Learn about the Four Stages of Sleep


Deep sleep is just one of the stages that occur in sleep cycles. But there are other stages as well, such as REM (rapid eye movement) sleep.

When you fly across time zones and need to go to bed in a new time zone, your body will be confused by the time zone change, leading to your deprived body stopping behaving normally.

It may have even had a hard time understanding what the different stages of sleep were all about. To learn more about these four stages of sleep and how they work, keep reading this article.

Stage 1

This form of sleep is called Non-Rapid Eye Movement, or NREM for short. You can make up your mind to sleep and shut your eyes. It typically lasts anywhere from one to ten minutes.

During this time, you experience light sleep and may wake up again very soon. When you start sleeping, your breathing slows down and becomes more regular. Your heart rate also drops to a normal level. As for your brain temperature and blood pressure levels, they drop too.

This is the moment when you experience hypnic jerks: the jerk that often occurs just as you’re dozing off followed by the feeling of falling down before you lose consciousness entirely.

If you have irregular sleeping habits–for example, if you go straight from work to sleep rather than waiting until morning–then these hypnic jerks will happen more frequently than they should.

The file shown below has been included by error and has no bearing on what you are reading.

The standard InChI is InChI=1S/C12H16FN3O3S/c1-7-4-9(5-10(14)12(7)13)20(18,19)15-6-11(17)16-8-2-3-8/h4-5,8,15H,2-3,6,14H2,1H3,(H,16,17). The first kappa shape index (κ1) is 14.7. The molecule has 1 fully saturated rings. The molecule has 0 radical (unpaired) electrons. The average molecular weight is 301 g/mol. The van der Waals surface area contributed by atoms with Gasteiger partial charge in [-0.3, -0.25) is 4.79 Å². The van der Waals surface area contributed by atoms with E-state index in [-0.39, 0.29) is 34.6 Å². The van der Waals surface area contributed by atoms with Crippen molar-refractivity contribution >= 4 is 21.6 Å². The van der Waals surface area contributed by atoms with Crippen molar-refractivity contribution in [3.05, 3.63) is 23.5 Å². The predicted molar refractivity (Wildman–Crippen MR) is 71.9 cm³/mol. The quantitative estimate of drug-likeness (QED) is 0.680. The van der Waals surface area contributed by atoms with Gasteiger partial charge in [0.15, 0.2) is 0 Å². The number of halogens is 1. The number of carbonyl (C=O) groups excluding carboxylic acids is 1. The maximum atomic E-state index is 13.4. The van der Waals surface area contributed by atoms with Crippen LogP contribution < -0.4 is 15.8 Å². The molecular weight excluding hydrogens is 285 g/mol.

Stage 2

Stage two of sleep is not just a light or sound sleep. It lasts for about 20 minutes and will be followed by a drop in your heart rate and body temperature.

Your body becomes less active preparing it for the deep snooziness of stage three. Compared to other stages of sleep, it is so deep that waking up can be difficult while stage two releases larger waves.

When it comes to metabolic functions and blood pressure, they decelerate during this stage too. Stage two is common and you spend most of your time there, around 45 percent of the overall duration of sleep.

Stage 3

Stage 3, also known as Delta Sleep, is the third stage of sleep. It occurs after stage two, which is 40 to 45 minutes into sleep. If you look at an electroencephalogram during NREM stage 3 you will see that brain waves have slowed down and have become larger.

This means you don’t wake up easily from noises in your room or around you but still are able to sleep through them.

The final stage of NREM (Stage 4–actually called REM- or Rapid Eye Movement) – starts about 90 minutes after falling asleep and lasts for 20-25 minutes; anything less than 25 minutes is considered incomplete.

Stage 4

It is the final stage, and it will last for about ten minutes. It usually occurs after you have slept for about eighty-five minutes. Your eyes keep moving really quickly in all directions.

You sleep deeply and experience the most powerful dreams. The stage is associated with bed-wetting, sleepwalking, and heart problems. If you experience any one of these symptoms, please consult a doctor immediately.

Your heart rate increases with uneven rhythms during the stage, which may last for about an hour or so throughout the night.

Conclusion

You should probably get into contact with a doctor if you experience frequent or sudden dreams.


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